Fun is fairly self explanatory and seemingly redundant because it relies on other categories but at the same time it’s not redundant at all because this focuses on how those other categories coalesce into a game.  But let’s get specific: First and foremost, is the game fun to play?  It may have all of the shots and a theme that other manufacturers would have killed someone for, but did they bring it all together in a way that makes playing it satisfying?  When you’re done do you want to play it again?  And again?  How quickly do you forget about the world outside of the pinball game and “wake up” after hours to find that you’ve missed your bedtime?  That is my definition of fun and this category aims to identify how much fun a game is to play.

Tron Legacy (Stern)

Examples of machines that are fun to play IMHOTron Legacy (Stern), Creature from the Black Lagoon (Bally), and Indiana Jones: The Pinball Adventure (Williams)


We’ve broken down each category and now it’s time to pull the pin we set earlier and explain why we haven’t gone with 10 different categories or 20 and the answer is simple… Game of Thrones.

The Super Simple Explanation: Game of Thrones should have been a great theme with amazing artwork and a fun shooter. There was so much that could have been done regarding toys with GOT… but we got we got. Which looks more like a renaissance festival than something themed after one of the greatest television shows in the history of television shows.

Honestly, who looks at the Game of Thrones Pro/LE playfield and doesn’t expect a “Ye Olde Apothecary” sign somewhere amidst all of the sandy brown? Or perhaps a handy-dandy sign leading patrons towards the giant turkey legs?

And GOT is an wonderful deep game, but when you break it down to it’s individual components, the game rates poorly. The theme is awful, the layout is mediocre at best, the toy is a battering ram? It’s only when you think about how it plays as a whole does the game rate better and in my opinion, more accurately. But accuracy is relative? From the perspective of a collector? Does GOT perform well on-location for an operator?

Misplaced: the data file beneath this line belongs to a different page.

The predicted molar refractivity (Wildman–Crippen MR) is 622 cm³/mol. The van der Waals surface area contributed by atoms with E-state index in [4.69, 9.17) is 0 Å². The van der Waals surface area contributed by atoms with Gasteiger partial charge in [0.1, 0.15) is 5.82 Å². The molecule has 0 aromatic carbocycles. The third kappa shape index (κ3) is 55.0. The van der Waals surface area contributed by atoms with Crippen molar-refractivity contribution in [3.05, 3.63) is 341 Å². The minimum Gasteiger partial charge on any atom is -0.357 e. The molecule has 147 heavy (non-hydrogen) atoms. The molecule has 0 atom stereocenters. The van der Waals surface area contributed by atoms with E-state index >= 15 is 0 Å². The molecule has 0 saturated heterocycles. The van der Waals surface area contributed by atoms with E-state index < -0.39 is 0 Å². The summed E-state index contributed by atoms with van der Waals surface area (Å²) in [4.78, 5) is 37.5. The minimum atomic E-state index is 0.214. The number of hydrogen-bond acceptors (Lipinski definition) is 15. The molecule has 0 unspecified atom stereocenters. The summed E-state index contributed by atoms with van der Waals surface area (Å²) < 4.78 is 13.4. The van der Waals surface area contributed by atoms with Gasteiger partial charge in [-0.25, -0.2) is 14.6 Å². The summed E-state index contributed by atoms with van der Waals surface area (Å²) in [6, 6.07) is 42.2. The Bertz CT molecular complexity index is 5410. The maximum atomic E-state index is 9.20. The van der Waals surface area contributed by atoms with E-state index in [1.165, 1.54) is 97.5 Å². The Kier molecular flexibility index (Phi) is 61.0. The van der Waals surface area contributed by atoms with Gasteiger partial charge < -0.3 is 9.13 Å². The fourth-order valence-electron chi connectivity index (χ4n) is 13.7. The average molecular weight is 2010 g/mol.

We’ve gone with less categories, more points per category, and an equal weighting for each when determining the overall score of a pinball machine. Which may lead to a concerning level of subjective input to generate the total value. I am after all a collector, not a professional player, I’m no longer new-to-the-hobby and I’m definitely not an operator. So how do we attempt to eliminate some of the bias?

We’ll combat bias with a point-of-view weighting system (PWS). Not remove it, but curb it to present more meaningful values (if such a thing is possible).


  • Theme
    • Collectors = 100%
    • Operators = 150%
    • Players = 50%
  • Communication
    • Collectors = 75%
    • Operators = 50%
    • Players = 150%
  • Play
    • Collectors = 100%
    • Operators = 50%
    • Players = 150%
  • Value
    • Collectors = 125%
    • Operators = 150%
    • Players = 50%
  • Fun
    • All = 100%

We’ll use the category to point-of-view distribution percentages to generate 3 sub-values for each major rating that targets the specified point-of-view. And at the end, the sub-rating with the highest value should identify which user type the game targets best.


Next up is the rating system itself.  Obviously there is the exact number of points per 100 which will compute a percentage but the system we’ll use to visualize that is similar to a 5 star rating system except we’ll be using 9 different values and memes in place of the stars:

  • undefined(0-20)
  • undefined(21 – 30)
  • undefined(31-45)
  • undefined(46-60)
  • undefined(61-70)
  • undefined(71-80)
  • undefined(81-86)
  • undefined(87-96)
  • undefined(97-100)

This may seem kind of arbitrary, for example: Why is Dang Good from 81-86 and not 81-87? And why 9 different categories? Is it really necessary to differentiate between Loser, Awful, and Weak? Is it even likely that a game will score that low?

And the answer to all of that is “yes”. Even when it doesn’t make sense to answer one of the above questions (or ones you may have thought up) with a yes, the answer is still going to be yes.

Yes, the ratings were initially arbitrary. I went through the process of rating several different pinball machines using MQVS and “Dialed In” the ratings using very sophisticated techniques.

Yes, there are 9 categories. Yes, it really is necessary to differentiate between Loser, Awful, and Weak. And yes, a game has already scored that low. That’s why there are 9 categories instead of 7 and 3 different categories at the bottom 🙂


That’s it!  That is how we’ll review pinball machines: Silly memes, arbitrary categories, and subjective points…

But that’s the internet.  And who are we to upset the apple-cart of the masses when beautiful things like Boaty McBoatface happen on a daily basis?